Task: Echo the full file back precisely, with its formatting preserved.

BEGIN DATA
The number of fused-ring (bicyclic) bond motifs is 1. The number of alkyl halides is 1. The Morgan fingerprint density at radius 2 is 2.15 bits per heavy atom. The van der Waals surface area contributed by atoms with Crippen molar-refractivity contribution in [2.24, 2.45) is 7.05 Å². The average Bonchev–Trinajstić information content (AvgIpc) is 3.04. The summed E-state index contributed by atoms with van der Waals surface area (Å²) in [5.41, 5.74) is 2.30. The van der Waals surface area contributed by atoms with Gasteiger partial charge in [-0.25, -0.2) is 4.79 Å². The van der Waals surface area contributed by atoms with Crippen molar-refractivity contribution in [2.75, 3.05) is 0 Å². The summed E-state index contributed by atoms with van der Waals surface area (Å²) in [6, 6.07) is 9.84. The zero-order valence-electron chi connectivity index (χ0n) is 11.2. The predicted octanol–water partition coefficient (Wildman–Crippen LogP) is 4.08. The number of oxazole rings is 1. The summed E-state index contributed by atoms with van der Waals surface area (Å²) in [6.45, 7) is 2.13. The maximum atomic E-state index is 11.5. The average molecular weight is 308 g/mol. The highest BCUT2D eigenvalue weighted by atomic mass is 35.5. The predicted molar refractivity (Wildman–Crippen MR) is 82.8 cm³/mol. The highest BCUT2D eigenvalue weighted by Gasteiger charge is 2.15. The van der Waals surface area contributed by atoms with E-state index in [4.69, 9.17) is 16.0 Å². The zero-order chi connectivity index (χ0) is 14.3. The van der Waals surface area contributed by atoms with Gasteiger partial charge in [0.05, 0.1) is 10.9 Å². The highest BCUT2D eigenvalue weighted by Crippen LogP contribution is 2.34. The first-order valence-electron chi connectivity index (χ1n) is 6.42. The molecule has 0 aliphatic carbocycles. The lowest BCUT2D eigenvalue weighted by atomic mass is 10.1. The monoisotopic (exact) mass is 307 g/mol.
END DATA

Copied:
The number of fused-ring (bicyclic) bond motifs is 1. The number of alkyl halides is 1. The Morgan fingerprint density at radius 2 is 2.15 bits per heavy atom. The van der Waals surface area contributed by atoms with Crippen molar-refractivity contribution in [2.24, 2.45) is 7.05 Å². The average Bonchev–Trinajstić information content (AvgIpc) is 3.04. The summed E-state index contributed by atoms with van der Waals surface area (Å²) in [5.41, 5.74) is 2.30. The van der Waals surface area contributed by atoms with Gasteiger partial charge in [-0.25, -0.2) is 4.79 Å². The van der Waals surface area contributed by atoms with Crippen molar-refractivity contribution in [2.75, 3.05) is 0 Å². The summed E-state index contributed by atoms with van der Waals surface area (Å²) in [6, 6.07) is 9.84. The zero-order valence-electron chi connectivity index (χ0n) is 11.2. The predicted octanol–water partition coefficient (Wildman–Crippen LogP) is 4.08. The number of oxazole rings is 1. The summed E-state index contributed by atoms with van der Waals surface area (Å²) in [6.45, 7) is 2.13. The maximum atomic E-state index is 11.5. The average molecular weight is 308 g/mol. The highest BCUT2D eigenvalue weighted by atomic mass is 35.5. The predicted molar refractivity (Wildman–Crippen MR) is 82.8 cm³/mol. The highest BCUT2D eigenvalue weighted by Gasteiger charge is 2.15. The van der Waals surface area contributed by atoms with E-state index in [4.69, 9.17) is 16.0 Å². The zero-order chi connectivity index (χ0) is 14.3. The van der Waals surface area contributed by atoms with Gasteiger partial charge in [0.05, 0.1) is 10.9 Å². The highest BCUT2D eigenvalue weighted by Crippen LogP contribution is 2.34. The first-order valence-electron chi connectivity index (χ1n) is 6.42. The molecule has 0 aliphatic carbocycles. The lowest BCUT2D eigenvalue weighted by atomic mass is 10.1. The monoisotopic (exact) mass is 307 g/mol.